Design is the intrinsic element of lifestyle - the essence of living. The more we talk, the more we explore it. This is the one-liner on my blog header. I firmly believe in design discourses as an exploration and discovery tool.
Lately, we heard a lot about Apple iPhone 4.0 antenna design flaw. Apple never accepted the flaw and orchestrated a big cover up, until lately, when it succumbed to deafening media coverage and continuous customer complaints.
It surprised me how Apple could create a product with such a basic design flaw. The wrong placement for the joint of antenna is definitely not an engineering flaw but a design flaw.
Someone in the design team did mess up user research. He forgot to perform contextual inquiry with the users while they used the product. Or he did not write enough future scenarios depicting the usage of this product. Something certainly went terribly wrong somewhere in the design process. Otherwise, Apple wouldn’t have to teach us how to hold mobile phones or give away free jumpers. A good design fits itself seamlessly in the user space in all usage scenarios.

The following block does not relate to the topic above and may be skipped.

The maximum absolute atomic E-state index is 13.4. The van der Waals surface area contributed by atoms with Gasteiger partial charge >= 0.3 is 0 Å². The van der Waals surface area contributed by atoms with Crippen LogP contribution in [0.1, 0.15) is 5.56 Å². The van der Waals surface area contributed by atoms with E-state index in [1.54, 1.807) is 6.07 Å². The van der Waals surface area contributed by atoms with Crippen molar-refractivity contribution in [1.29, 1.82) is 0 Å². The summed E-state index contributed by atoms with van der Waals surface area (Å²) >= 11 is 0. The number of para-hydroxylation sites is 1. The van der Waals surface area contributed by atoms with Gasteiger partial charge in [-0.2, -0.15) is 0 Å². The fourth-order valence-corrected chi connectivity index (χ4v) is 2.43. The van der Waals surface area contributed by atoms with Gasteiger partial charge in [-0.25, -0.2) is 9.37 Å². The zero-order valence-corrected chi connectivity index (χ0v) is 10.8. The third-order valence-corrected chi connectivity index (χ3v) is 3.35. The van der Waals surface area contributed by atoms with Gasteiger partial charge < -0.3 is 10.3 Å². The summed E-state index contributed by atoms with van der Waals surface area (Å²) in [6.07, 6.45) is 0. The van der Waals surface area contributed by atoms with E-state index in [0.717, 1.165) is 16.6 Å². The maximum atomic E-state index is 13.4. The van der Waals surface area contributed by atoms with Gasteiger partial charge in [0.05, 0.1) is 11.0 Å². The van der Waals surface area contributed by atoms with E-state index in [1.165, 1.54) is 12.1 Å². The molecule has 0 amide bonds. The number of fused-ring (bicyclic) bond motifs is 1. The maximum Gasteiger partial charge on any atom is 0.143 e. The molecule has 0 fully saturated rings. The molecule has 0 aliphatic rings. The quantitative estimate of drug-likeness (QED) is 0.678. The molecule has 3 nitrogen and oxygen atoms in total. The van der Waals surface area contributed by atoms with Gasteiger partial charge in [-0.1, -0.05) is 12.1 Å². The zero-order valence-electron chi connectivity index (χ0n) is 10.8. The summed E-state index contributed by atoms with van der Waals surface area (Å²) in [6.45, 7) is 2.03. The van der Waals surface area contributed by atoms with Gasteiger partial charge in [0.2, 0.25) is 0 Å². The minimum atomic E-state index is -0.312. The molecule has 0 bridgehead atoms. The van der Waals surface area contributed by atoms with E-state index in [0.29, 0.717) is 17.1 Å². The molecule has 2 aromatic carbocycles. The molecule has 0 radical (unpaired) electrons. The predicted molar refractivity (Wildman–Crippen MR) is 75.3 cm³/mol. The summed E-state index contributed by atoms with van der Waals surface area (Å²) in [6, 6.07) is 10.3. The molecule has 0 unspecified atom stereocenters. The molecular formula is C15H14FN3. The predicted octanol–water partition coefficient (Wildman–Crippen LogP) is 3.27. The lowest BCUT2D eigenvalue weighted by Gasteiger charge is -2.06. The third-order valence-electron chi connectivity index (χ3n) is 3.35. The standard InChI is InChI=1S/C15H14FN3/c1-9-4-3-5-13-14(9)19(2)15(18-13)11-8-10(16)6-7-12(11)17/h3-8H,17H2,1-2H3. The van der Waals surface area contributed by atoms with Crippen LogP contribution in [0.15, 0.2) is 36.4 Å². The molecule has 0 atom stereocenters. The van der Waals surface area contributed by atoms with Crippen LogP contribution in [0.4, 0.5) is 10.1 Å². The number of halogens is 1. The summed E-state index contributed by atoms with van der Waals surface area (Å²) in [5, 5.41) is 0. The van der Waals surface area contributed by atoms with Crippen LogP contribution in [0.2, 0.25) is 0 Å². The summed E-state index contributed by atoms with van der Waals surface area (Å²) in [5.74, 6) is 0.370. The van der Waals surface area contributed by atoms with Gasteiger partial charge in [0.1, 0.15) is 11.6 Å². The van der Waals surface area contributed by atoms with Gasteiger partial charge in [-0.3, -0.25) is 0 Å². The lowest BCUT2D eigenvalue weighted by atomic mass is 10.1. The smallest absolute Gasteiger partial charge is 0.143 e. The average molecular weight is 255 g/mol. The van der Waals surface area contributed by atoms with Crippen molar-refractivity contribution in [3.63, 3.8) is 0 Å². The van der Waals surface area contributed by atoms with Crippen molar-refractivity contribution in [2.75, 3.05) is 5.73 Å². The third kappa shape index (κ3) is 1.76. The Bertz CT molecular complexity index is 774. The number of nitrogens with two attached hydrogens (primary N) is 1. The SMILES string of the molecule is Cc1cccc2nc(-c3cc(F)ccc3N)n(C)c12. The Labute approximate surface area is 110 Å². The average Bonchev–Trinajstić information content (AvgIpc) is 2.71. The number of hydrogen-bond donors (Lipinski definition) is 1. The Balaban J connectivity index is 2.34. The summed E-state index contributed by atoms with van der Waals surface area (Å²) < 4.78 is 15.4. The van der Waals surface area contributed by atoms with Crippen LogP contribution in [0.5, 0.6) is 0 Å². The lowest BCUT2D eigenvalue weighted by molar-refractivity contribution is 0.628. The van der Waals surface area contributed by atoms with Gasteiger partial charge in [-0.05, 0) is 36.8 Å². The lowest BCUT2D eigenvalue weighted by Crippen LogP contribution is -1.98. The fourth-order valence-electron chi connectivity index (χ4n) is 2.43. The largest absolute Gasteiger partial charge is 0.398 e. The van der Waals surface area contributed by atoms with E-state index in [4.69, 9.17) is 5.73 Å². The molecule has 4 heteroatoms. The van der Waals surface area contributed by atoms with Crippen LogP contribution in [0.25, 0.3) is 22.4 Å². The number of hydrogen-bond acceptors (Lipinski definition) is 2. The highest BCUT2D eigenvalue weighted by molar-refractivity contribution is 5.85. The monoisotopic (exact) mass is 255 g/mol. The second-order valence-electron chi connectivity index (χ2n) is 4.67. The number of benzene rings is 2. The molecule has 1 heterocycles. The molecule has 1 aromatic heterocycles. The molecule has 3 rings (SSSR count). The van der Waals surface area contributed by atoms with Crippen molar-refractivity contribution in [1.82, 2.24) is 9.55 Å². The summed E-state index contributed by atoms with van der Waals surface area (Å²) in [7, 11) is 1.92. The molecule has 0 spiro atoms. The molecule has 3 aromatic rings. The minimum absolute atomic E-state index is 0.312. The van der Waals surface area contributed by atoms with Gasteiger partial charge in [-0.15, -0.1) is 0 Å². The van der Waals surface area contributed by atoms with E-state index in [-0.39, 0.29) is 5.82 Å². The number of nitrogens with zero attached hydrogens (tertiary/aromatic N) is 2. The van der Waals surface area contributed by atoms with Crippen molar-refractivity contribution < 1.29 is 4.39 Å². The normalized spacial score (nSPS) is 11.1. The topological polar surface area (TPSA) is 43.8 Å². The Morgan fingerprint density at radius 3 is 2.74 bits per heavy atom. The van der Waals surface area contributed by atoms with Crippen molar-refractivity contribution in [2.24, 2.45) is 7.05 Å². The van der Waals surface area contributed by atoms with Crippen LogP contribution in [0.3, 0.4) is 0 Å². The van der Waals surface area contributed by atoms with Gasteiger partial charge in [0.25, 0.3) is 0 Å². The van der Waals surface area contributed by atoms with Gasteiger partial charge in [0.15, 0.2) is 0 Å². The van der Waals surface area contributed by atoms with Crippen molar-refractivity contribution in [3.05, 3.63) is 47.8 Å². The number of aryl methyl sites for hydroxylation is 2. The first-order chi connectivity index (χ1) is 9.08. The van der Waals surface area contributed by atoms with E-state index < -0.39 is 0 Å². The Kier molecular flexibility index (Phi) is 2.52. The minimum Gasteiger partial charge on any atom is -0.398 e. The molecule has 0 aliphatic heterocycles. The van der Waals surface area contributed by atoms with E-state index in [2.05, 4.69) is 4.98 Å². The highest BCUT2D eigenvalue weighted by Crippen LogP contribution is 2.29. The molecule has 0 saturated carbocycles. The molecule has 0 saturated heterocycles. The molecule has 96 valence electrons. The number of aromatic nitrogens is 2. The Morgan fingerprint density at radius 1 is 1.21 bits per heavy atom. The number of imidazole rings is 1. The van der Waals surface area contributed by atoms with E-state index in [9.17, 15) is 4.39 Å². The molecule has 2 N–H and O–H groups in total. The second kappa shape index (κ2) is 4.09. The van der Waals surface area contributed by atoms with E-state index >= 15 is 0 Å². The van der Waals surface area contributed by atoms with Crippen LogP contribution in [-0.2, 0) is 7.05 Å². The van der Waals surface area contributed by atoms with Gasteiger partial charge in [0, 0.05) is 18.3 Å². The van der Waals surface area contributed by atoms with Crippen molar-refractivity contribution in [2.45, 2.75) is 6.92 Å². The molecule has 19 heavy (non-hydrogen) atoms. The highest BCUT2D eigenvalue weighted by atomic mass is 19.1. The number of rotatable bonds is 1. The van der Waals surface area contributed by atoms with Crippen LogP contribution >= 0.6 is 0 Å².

All these years, Apple thrived on its outstanding user experience and high quality products. One design flaw has significantly tarnished its clean image. People are afraid of upgrading their phones to iPhone 4.0 from iPhone 3.0. Instead, they want to wait for a new hardware release with the problem fixed.
As a product designer, I also thought about the flaw and looked into different ways in which my friends and I use our mobile phones. I came up with a quick sketch based on my observations. The best place for the band seems to be top center.